E-commerce players in India such as Amazon’s (AMZN.O) local unit and Walmart’s (WMT.N) Flipkart will consider asking sellers on their platforms to list the country of origin on products, three sources familiar with the matter said on Wednesday.
The discussion was part of a meeting of online retailers held via video-conferencing, hosted by the federal commerce ministry’s Department for Promotion of Industry and Internal Trade (DPIIT), two of the sources said.
The move comes amid India’s efforts to single out Chinese-made products and cut down on their import following a clash between the two neighbours at a disputed Himalayan border site that left 20 Indian soldiers dead. 
The definition of “country of origin”, however, remains vague with some products assembled in countries including India but with their components or raw material sourced from another nation, and companies have asked the government to clarify its stand, the sources said.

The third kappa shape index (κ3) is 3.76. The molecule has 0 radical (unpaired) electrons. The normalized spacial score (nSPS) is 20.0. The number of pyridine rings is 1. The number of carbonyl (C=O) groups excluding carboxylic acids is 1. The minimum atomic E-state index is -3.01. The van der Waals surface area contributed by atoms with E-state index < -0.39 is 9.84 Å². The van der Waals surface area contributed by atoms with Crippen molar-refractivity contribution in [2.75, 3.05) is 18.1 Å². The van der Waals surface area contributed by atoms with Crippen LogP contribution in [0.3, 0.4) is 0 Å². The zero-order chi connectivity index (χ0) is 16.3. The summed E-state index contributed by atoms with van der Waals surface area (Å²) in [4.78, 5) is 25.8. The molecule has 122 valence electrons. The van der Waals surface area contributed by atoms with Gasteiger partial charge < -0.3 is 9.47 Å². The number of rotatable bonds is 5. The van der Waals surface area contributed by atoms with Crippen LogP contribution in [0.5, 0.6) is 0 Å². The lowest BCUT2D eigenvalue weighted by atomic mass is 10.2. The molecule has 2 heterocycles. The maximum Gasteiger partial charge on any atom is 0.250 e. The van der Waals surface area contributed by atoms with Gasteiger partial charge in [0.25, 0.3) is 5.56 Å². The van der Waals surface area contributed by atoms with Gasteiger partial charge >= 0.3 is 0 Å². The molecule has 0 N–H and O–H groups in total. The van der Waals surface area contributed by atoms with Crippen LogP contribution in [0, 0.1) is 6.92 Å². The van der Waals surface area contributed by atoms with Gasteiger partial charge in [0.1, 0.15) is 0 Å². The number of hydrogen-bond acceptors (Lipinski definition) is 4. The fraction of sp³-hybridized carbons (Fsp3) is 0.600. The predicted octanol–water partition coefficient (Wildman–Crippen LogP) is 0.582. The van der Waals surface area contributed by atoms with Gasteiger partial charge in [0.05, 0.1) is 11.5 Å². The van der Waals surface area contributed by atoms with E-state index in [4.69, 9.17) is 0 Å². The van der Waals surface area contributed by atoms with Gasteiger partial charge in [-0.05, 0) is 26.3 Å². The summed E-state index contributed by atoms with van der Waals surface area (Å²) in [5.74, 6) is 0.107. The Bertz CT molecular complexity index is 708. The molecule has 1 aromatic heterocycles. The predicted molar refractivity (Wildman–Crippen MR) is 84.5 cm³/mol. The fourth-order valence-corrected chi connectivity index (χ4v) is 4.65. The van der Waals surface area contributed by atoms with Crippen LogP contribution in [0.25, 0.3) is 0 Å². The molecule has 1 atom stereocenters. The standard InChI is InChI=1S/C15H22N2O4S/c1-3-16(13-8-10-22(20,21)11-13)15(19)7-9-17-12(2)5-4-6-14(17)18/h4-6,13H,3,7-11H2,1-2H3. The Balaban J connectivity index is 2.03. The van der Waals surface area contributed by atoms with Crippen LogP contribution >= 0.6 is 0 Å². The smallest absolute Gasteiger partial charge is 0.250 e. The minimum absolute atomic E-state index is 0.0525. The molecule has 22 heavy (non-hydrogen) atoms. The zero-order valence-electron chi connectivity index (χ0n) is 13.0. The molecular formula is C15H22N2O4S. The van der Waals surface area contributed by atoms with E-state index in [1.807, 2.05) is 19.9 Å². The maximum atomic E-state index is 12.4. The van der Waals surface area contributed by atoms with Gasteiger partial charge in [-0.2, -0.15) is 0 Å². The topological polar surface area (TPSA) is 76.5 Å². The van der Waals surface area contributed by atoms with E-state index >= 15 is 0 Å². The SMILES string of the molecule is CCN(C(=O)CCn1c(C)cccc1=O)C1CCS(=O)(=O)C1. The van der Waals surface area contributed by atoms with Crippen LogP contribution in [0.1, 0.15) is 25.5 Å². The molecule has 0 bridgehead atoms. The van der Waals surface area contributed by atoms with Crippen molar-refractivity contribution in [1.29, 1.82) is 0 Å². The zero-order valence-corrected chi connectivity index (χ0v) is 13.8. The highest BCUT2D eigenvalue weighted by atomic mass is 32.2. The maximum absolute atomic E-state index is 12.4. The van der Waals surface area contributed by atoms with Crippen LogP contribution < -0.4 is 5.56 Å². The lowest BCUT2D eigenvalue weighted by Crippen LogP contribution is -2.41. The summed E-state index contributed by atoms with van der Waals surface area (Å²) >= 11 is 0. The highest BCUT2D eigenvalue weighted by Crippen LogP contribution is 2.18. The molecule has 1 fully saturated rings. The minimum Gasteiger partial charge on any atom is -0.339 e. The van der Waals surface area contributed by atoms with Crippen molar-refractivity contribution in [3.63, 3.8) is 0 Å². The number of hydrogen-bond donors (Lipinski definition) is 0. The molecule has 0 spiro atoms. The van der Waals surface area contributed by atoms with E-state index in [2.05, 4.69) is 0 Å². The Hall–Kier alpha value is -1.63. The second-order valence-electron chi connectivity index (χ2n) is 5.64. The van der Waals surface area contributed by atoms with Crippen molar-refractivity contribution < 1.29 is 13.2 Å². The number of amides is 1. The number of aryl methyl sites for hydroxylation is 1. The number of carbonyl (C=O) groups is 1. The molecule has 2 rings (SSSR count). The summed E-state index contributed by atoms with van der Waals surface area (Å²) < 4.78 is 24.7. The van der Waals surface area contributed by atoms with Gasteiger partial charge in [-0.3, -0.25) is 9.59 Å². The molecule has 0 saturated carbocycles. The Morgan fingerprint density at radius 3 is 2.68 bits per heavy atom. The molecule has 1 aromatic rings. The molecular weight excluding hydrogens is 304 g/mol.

All three sources declined to be identified because the meeting was not public.
“This is optics. It won’t really change anything,” one of the sources aware of the discussion said. “But in principle all the company representatives in attendance agreed that we could do it, but we need time. And we suggested that a better way would be for government to talk to sellers directly.”
Amazon and Flipkart have agreed to compel their seller to display country of origin for all products, Bloomberg reported on Wednesday.
Amazon, Flipkart and DPIIT did not immediately respond to requests for comment.
Anti-China sentiments have simmered in India for years, with accusations of cheap imported products undercutting locally-manufactured good. But the tensions have heightened since the border clash.
The Confederation of All India Traders, a group representing roughly 70 million brick-and-mortar retailers, has sought the support of tycoon businessmen, including India’s richest man Mukesh Ambani, to boycott Chinese goods.
An Indian state-run e-commerce portal has already begun displaying country of origin besides products sold on it.-Reuters